Empirical Evaluation of Hash Functions for Multipoint Measurements

By: 
Christian Henke, Carsten Schmoll, and Tanja Zseby
Appears in: 
CCR July 2008

A broad spectrum of network measurement applications demand passive multipoint measurements in which data from multiple observation points has to be correlated. Examples are the passive measurement of one-way delay or the observation of the path that a packet takes through a network. Nevertheless, due to high data rates and the need for fine granular measurements, the resource consumption for passive measurements can be immense. Furthermore, the resource consumption depends on the traffic in the network, which usually is highly dynamic. Packet and ow-selection methods provide a solution to reduce and control the resource consumption for passive measurements. In order to apply such techniques to multipoint measurements the selection processes need to be synchronized. Hash-based selection is a deterministic packet selection based on a hash function computed on selected parts of the packet content. This selection decision is consistent throughout the network and enables packet tracing and the measurement of delay between network nodes. Because the selection is based on deterministic function it can introduce bias which leads to wrong estimation of traffic characteristics. In this paper we define a set of quality criteria and select methods to investigate which hash function is most suitable for hash-based packet selection. We analyze 23 non-cryptographic and 2 cryptographic hash functions. Experiments are performed with real traffic traces from different networks. Based on the results we recommend 2 fast hash functions which show low bias and sample a representative subset of the population.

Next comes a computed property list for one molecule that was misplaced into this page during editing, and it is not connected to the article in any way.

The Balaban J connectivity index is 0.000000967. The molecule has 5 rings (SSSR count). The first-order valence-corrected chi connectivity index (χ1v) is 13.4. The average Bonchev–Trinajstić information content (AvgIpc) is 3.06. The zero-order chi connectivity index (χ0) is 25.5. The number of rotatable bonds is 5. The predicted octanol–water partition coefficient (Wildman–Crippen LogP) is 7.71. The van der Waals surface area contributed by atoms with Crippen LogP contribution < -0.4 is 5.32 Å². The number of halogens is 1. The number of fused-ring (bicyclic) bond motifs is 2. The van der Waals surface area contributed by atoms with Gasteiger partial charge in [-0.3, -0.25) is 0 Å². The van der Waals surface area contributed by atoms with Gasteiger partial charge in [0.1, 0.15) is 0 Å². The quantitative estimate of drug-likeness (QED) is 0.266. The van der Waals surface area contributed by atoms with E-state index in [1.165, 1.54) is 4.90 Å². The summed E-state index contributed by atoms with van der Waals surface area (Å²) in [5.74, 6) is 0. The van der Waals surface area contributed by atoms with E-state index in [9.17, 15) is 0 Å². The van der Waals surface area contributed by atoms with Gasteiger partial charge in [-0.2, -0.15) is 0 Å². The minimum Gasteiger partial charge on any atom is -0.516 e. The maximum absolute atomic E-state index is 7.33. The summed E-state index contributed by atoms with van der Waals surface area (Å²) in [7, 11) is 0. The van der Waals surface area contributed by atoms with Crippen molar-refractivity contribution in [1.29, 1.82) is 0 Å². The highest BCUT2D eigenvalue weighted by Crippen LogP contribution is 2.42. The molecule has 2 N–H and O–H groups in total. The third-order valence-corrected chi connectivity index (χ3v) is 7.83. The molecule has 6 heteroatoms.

Public Review By: 
Chadi Barakat

Traffic sampling is a key component in a passive measurement architecture especially when it comes to monitoring high speed networks. It has the advantage of reducing the volume of collected traffic, an important requirement for scalability. The main question stays however how to achieve this traffic reduction without impacting the accuracy of measurements and without harming the applications behind. This question becomes more difficult to answer when it comes to measurements carried out at different points inside the network. Randomness in sampling is known to reduce the bias but there is also a need to make measurement points collaborate together so that the same (randomly selected) traffic is not sampled several times at different points inside the network. Here comes the importance of hash functions (over random methods) which are the main subject of this paper. Indeed, one can use hash functions to (deterministically) select a subset of the traffic to measure and tune the hash functions of the different measurement points so that the total accuracy is improved and the bias is reduced.
Diverse functions have been proposed in the literature (BOB recommended by PSAMP, OAAT, CRC, etc). The present paper overviews these functions and propose an evaluation framework based on real traces and statistical tools.
The methods are compared with respect to their bias and speed and recommendations are made at the end of the paper. We believe that this paper, even though it does not bring any new hash function or sampling method, is worth reading for operators and researchers that want to work in this area. Its strength is in the number of hash functions it covers and the thorough experimental and statistical evaluation it proposes.